Brian Yoon: The early stages of a tournament will mostly be about deeper stacked play. Fortunately, this also combines with a generally weaker playing field, since all recreational players obviously remain in the tournament.
I don’t shy away from playing large pots. But I also understand that whenever a lot of money is going into the middle, my opponents will generally have quite strong holdings. There is really no secret to playing these early stages, you simply treat it like a cash game and take profitable spots as they arise.
The biggest thing you want to look out for is any opponent who is playing hands particularly poorly. Keep an eye out for showdowns and if you see someone turn over a hand that really doesn’t make sense, you may want to try and get involved with them as much as possible when you have a reasonable holding.
For example, if I see someone three-bet preflop the button versus cutoff and bet all three streets on an A-7-5-K-3 board. Then they proceed to turn over pocket tens, you can assume they aren’t too sure what to do with hands post-flop, but they like to bet. Pocket tens is a hand here that you would want to check at some point, since your hand has reasonable showdown value, and you’re essentially bluffing with it if you decide to continuously bet.
I would look to play more hands versus this kind of opponent with the understanding that they are probably betting too much randomly during hands. As you progress in a tournament, these types of opponents will tend to find themselves eliminated and you will not have as many of these types of opportunities. So, try to capitalize, but be careful! You do not want to go too excessively out of your way to play hands against these players, as other people can also enter the pot. Ultimately, you still need to make a decent hand yourself or have a good spot to bluff.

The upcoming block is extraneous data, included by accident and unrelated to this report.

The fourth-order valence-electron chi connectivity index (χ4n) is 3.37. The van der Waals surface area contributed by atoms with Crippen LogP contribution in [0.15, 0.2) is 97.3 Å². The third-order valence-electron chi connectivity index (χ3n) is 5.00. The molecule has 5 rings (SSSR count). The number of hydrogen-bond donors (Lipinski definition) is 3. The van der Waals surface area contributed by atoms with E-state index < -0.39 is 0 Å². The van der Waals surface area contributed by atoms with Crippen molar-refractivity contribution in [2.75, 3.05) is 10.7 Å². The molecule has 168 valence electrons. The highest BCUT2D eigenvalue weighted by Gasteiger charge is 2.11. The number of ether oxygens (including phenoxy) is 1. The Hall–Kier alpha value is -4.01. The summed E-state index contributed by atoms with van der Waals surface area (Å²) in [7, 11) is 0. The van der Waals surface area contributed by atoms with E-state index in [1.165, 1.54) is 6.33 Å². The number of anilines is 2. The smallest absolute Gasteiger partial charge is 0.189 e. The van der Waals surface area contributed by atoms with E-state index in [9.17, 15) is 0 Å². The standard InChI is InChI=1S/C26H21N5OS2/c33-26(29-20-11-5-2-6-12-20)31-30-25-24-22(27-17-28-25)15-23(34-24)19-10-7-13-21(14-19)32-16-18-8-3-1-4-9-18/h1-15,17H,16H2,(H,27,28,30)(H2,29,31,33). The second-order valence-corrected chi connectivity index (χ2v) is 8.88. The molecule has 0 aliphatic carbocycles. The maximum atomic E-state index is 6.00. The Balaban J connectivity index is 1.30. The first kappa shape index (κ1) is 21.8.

Craig Tapscott: How does your strategy change once the antes kick in? What adjustments do you make and why?
Kevin Garosshen: I think most tournaments I play at this point start with antes, but antes allow you to play more hands and you can open smaller than pre-ante. I generally change my sizing from 2x to 2.2x for when I am 50 big blinds effective or less and go up to 2.5x if I am 100+ big blinds deep.
The ante puts more chips in the pot to play for, so I often start three-betting hands I might have flatted before. The hands I tend to use are suited Broadways, suited aces, and even some suited kings, depending on positions and the type of player I’m facing. Then, small continuation bets work wonders in these three-bet pots. Once a player calls a reraise preflop and bet on the flop, their ranges are defined, and I play accordingly. If a scare card comes, it is easy to barrel them off middling pairs. Otherwise, if I believe they have a strong top pair or overpair I just give up unless I have a stronger overpair.
Stacks also start to get shallower in relation to antes coming into play, which means players will value their stacks more. This opens the door for playing aggressive in the majority of pots. The best time to build up a stack through antes come into play around when the bubble hits. Because I often build up stacks in early stages, it is not uncommon for me to have a big stack on a bubble. You can open insanely wide and keep picking up the blinds and antes almost uncontested every hand. This style of play further cements you in the lead and often lets you coast until the final table.
In almost all parts of tournaments, I play a wider range of hands when the table is more passive and recreational. Playing aggressively for antes allows me to build up a chip lead to close out the win.
Ashley Frank: In these stages, three-betting becomes one of our biggest weapons to accumulate chips. I tend to look for the player types that play “fit or fold” post-flop. Meaning, these players will only continue post-flop if they connect with the board or flop a draw. We can apply pressure to these player types post-flop and take the pot on future streets.